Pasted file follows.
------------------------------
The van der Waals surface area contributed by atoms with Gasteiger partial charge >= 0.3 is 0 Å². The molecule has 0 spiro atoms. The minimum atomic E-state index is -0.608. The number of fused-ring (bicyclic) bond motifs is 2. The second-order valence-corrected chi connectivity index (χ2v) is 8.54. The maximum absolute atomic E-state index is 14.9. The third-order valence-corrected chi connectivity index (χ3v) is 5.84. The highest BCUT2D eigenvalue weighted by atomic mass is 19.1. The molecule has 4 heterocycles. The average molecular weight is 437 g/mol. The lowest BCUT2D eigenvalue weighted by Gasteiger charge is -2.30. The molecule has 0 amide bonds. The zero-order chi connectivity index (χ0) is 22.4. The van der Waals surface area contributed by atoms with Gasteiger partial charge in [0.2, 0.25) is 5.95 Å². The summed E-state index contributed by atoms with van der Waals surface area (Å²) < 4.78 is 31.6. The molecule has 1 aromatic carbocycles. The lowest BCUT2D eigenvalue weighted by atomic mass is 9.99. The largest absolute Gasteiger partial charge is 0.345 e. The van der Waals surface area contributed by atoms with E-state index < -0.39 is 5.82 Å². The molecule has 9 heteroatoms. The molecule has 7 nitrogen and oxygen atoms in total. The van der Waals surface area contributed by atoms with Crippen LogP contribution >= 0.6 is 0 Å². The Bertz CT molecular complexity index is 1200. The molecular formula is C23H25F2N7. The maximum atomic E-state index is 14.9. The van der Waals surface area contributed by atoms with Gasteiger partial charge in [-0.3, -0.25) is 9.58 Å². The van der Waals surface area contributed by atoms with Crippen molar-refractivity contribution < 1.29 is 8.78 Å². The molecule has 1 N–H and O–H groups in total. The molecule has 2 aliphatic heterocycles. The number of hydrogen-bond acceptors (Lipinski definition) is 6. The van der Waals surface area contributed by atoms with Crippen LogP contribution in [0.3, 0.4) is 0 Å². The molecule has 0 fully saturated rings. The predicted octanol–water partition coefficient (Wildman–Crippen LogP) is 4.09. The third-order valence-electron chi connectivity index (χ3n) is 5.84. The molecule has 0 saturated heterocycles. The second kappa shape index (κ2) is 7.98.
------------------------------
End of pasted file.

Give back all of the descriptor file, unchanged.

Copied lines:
The van der Waals surface area contributed by atoms with Gasteiger partial charge >= 0.3 is 0 Å². The molecule has 0 spiro atoms. The minimum atomic E-state index is -0.608. The number of fused-ring (bicyclic) bond motifs is 2. The second-order valence-corrected chi connectivity index (χ2v) is 8.54. The maximum absolute atomic E-state index is 14.9. The third-order valence-corrected chi connectivity index (χ3v) is 5.84. The highest BCUT2D eigenvalue weighted by atomic mass is 19.1. The molecule has 4 heterocycles. The average molecular weight is 437 g/mol. The lowest BCUT2D eigenvalue weighted by Gasteiger charge is -2.30. The molecule has 0 amide bonds. The zero-order chi connectivity index (χ0) is 22.4. The van der Waals surface area contributed by atoms with Gasteiger partial charge in [0.2, 0.25) is 5.95 Å². The summed E-state index contributed by atoms with van der Waals surface area (Å²) < 4.78 is 31.6. The molecule has 1 aromatic carbocycles. The lowest BCUT2D eigenvalue weighted by atomic mass is 9.99. The largest absolute Gasteiger partial charge is 0.345 e. The van der Waals surface area contributed by atoms with E-state index < -0.39 is 5.82 Å². The molecule has 9 heteroatoms. The molecule has 7 nitrogen and oxygen atoms in total. The van der Waals surface area contributed by atoms with Crippen LogP contribution >= 0.6 is 0 Å². The Bertz CT molecular complexity index is 1200. The molecular formula is C23H25F2N7. The maximum atomic E-state index is 14.9. The van der Waals surface area contributed by atoms with Gasteiger partial charge in [-0.3, -0.25) is 9.58 Å². The van der Waals surface area contributed by atoms with Crippen molar-refractivity contribution < 1.29 is 8.78 Å². The molecule has 1 N–H and O–H groups in total. The molecule has 2 aliphatic heterocycles. The number of hydrogen-bond acceptors (Lipinski definition) is 6. The van der Waals surface area contributed by atoms with Crippen LogP contribution in [0.3, 0.4) is 0 Å². The molecule has 0 fully saturated rings. The predicted octanol–water partition coefficient (Wildman–Crippen LogP) is 4.09. The third-order valence-electron chi connectivity index (χ3n) is 5.84. The molecule has 0 saturated heterocycles. The second kappa shape index (κ2) is 7.98.